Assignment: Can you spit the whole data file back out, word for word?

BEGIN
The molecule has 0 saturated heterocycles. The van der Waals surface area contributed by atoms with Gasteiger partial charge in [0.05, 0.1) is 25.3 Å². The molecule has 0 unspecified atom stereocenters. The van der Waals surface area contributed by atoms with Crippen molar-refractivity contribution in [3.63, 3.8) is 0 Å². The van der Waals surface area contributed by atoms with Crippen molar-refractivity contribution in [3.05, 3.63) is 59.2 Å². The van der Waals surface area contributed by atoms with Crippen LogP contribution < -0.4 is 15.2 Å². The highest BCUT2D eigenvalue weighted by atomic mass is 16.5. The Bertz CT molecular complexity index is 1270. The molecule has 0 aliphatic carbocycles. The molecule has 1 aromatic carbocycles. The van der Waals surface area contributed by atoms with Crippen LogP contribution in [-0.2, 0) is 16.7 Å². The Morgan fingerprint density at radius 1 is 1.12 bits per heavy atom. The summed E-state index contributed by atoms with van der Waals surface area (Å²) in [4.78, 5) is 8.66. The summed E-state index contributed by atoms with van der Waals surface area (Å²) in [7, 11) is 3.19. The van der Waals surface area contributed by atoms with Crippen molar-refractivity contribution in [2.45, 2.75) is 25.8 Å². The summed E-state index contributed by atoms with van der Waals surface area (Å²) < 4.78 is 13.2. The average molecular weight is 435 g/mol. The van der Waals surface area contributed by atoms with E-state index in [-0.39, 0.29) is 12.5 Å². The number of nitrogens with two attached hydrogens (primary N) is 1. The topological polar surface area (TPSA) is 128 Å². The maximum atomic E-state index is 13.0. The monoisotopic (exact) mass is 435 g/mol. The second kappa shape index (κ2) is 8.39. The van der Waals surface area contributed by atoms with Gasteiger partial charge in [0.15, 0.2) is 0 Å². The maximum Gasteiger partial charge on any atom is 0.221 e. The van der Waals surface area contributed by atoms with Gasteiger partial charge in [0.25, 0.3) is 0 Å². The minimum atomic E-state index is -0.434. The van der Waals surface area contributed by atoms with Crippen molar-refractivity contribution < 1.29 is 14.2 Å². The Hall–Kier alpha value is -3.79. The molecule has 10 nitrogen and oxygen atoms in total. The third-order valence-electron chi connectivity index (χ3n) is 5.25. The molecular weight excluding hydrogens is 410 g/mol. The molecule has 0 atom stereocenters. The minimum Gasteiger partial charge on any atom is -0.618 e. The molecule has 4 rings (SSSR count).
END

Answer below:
The molecule has 0 saturated heterocycles. The van der Waals surface area contributed by atoms with Gasteiger partial charge in [0.05, 0.1) is 25.3 Å². The molecule has 0 unspecified atom stereocenters. The van der Waals surface area contributed by atoms with Crippen molar-refractivity contribution in [3.63, 3.8) is 0 Å². The van der Waals surface area contributed by atoms with Crippen molar-refractivity contribution in [3.05, 3.63) is 59.2 Å². The van der Waals surface area contributed by atoms with Crippen LogP contribution < -0.4 is 15.2 Å². The highest BCUT2D eigenvalue weighted by atomic mass is 16.5. The Bertz CT molecular complexity index is 1270. The molecule has 0 aliphatic carbocycles. The molecule has 1 aromatic carbocycles. The van der Waals surface area contributed by atoms with Crippen LogP contribution in [-0.2, 0) is 16.7 Å². The Morgan fingerprint density at radius 1 is 1.12 bits per heavy atom. The summed E-state index contributed by atoms with van der Waals surface area (Å²) in [4.78, 5) is 8.66. The summed E-state index contributed by atoms with van der Waals surface area (Å²) in [7, 11) is 3.19. The van der Waals surface area contributed by atoms with Crippen molar-refractivity contribution in [2.45, 2.75) is 25.8 Å². The summed E-state index contributed by atoms with van der Waals surface area (Å²) < 4.78 is 13.2. The average molecular weight is 435 g/mol. The van der Waals surface area contributed by atoms with E-state index in [-0.39, 0.29) is 12.5 Å². The number of nitrogens with two attached hydrogens (primary N) is 1. The topological polar surface area (TPSA) is 128 Å². The maximum atomic E-state index is 13.0. The monoisotopic (exact) mass is 435 g/mol. The second kappa shape index (κ2) is 8.39. The van der Waals surface area contributed by atoms with Gasteiger partial charge in [0.15, 0.2) is 0 Å². The maximum Gasteiger partial charge on any atom is 0.221 e. The van der Waals surface area contributed by atoms with Gasteiger partial charge in [0.25, 0.3) is 0 Å². The minimum atomic E-state index is -0.434. The van der Waals surface area contributed by atoms with Crippen molar-refractivity contribution < 1.29 is 14.2 Å². The Hall–Kier alpha value is -3.79. The molecule has 10 nitrogen and oxygen atoms in total. The third-order valence-electron chi connectivity index (χ3n) is 5.25. The molecular weight excluding hydrogens is 410 g/mol. The molecule has 0 atom stereocenters. The minimum Gasteiger partial charge on any atom is -0.618 e. The molecule has 4 rings (SSSR count).